On the translation of names, I suspect there is no best way. The problem gets even more complex when we observe that some people can have different ways of being referred to (title vs name, or sometimes just two names, like the King of Wei, the warring state, being called both King of Wei and King of Liang ancient histories, ...). Should we consistently use one name, to help the reader, or remain faithful to the text, have all the names, and and footnotes, with the risk of falling into the academic book syndrome: 10 pages of notes in small print for half a page of text...
Same goes for some specific naming convention. Just for example, in the early years of the Spring and Autumn Annals, princesses (daughters of feudal princes who get married to other feudal princes) often have a name made of two characters. The first is their rank in the family (bo 伯 or meng 孟, zhong 仲, shu 叔, ji 季, for the first, second, third and younger daughter), and the second their clan (姓) of origin. We then get names like Mengzi (孟子) for the oldest daughter of the duke of Song, or Zhongji (仲姬), for the second daughter of the Duke of Lu (or any other state with surname Ji) or Shujiang (叔姜) for the young princess of the marquis of Qi. Now, this naming convention is very meaningful, because a contemporary could get at first glance where the princess came from, and where she stood in her family. Yet, this specificity is probably lost on most modern readers, even in the chinese original. A note can help, of course, but what should a translator do?
Translating Mengzi as "the eldest princess of Song" makes sense, but sounds clumsy, even more for "the princess born in the third rank in a state ruled by the Ji clan"... in this case, translitteration (mengzi) and a note, would be the only option.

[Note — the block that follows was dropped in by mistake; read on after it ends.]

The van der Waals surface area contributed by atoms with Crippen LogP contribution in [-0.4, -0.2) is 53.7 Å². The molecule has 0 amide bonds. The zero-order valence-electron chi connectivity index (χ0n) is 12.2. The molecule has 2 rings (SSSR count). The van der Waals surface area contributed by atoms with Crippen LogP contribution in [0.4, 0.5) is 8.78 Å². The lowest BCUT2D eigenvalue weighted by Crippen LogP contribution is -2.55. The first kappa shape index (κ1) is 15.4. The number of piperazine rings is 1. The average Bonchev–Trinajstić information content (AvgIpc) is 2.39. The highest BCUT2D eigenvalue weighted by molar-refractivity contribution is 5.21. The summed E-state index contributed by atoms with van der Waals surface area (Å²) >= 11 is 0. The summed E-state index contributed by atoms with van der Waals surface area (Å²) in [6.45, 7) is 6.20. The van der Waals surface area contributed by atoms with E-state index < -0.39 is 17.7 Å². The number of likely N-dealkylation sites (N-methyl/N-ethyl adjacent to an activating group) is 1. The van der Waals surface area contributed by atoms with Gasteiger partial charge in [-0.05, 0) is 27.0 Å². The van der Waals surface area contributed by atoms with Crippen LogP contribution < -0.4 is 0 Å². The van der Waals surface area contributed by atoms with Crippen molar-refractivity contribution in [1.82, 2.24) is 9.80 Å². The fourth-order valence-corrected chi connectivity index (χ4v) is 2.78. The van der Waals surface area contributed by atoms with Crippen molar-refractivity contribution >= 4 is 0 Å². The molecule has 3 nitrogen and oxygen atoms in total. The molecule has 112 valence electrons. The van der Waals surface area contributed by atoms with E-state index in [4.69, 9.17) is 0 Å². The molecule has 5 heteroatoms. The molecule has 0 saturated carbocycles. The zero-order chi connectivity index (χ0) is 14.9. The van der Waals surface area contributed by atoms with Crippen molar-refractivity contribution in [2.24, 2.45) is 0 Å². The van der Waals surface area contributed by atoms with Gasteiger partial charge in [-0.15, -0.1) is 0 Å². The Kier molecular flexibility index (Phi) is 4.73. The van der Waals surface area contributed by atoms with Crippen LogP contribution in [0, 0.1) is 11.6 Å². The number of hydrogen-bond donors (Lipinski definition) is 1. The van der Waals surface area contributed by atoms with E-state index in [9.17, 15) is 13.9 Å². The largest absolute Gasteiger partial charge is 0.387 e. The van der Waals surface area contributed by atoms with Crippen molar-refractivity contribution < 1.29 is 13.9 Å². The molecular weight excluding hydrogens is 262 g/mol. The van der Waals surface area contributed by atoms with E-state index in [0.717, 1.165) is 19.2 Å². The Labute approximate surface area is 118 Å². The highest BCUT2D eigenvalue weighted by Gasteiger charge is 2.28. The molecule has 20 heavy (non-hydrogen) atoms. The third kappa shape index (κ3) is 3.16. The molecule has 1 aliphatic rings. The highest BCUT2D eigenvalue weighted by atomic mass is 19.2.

Rong Qin Wang,
The numbers of 1000 and 100 for the states of Zhou (West and East) are probably gross estimates. I think someone actually tried to count all the states mentioned in the original documents, and arrived, for the whole Zhou dynasty, at several hundreds. But then, not all of them existed simultaneously, some went by different names in different texts, I think the real number is probably a few hundreds at the beginning, going down as time goes by.
As for the warring states, the number seven comes from the expression "six states against Qin", which was used to describe the period. The six states are Wei, Han, Zhao, Yan, Qi, and Chu. All of them were destroyed by Qin (the seventh). But several other states existed for most of this era (Yue, until 334, Song, until 286, Lu, until 249, and Zhongshan in the fourth century). There were probably a handful of smaller states, but I think it is fair to say that the Warring States were more like 10 than 7. I think the expression seven states is only correct for the very last part of the period, ie 246-221, after the demise of the last Zhou king, from the crowning of Zheng, King of Qin (Qin Wang Zheng) to his claiming the imperial title of First Emperor Qin (Qin Shi Huangdi).
Edited by fcharton, 29 November 2006 - 08:03 AM.